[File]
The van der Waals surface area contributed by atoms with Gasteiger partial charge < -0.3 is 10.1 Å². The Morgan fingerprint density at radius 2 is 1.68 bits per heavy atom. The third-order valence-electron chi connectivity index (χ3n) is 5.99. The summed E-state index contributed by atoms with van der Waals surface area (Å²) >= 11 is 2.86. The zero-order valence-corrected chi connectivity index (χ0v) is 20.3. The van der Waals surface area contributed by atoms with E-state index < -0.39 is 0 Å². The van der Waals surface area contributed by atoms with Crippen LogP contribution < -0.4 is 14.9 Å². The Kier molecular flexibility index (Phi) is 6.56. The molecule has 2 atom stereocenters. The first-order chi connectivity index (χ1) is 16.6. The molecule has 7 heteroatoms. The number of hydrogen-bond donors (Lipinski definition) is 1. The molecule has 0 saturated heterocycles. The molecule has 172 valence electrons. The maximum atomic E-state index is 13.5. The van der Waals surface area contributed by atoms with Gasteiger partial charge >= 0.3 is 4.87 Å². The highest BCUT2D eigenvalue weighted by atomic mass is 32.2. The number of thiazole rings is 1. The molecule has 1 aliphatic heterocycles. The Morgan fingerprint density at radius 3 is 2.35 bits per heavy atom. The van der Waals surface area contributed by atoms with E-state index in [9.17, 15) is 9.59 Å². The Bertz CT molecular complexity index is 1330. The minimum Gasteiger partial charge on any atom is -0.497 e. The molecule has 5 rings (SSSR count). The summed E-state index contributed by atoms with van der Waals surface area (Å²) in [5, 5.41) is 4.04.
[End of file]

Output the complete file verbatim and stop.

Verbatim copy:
The van der Waals surface area contributed by atoms with Gasteiger partial charge < -0.3 is 10.1 Å². The Morgan fingerprint density at radius 2 is 1.68 bits per heavy atom. The third-order valence-electron chi connectivity index (χ3n) is 5.99. The summed E-state index contributed by atoms with van der Waals surface area (Å²) >= 11 is 2.86. The zero-order valence-corrected chi connectivity index (χ0v) is 20.3. The van der Waals surface area contributed by atoms with E-state index < -0.39 is 0 Å². The van der Waals surface area contributed by atoms with Crippen LogP contribution < -0.4 is 14.9 Å². The Kier molecular flexibility index (Phi) is 6.56. The molecule has 2 atom stereocenters. The first-order chi connectivity index (χ1) is 16.6. The molecule has 7 heteroatoms. The number of hydrogen-bond donors (Lipinski definition) is 1. The molecule has 0 saturated heterocycles. The molecule has 172 valence electrons. The maximum atomic E-state index is 13.5. The van der Waals surface area contributed by atoms with Gasteiger partial charge >= 0.3 is 4.87 Å². The highest BCUT2D eigenvalue weighted by atomic mass is 32.2. The number of thiazole rings is 1. The molecule has 1 aliphatic heterocycles. The Morgan fingerprint density at radius 3 is 2.35 bits per heavy atom. The van der Waals surface area contributed by atoms with E-state index in [9.17, 15) is 9.59 Å². The Bertz CT molecular complexity index is 1330. The minimum Gasteiger partial charge on any atom is -0.497 e. The molecule has 5 rings (SSSR count). The summed E-state index contributed by atoms with van der Waals surface area (Å²) in [5, 5.41) is 4.04.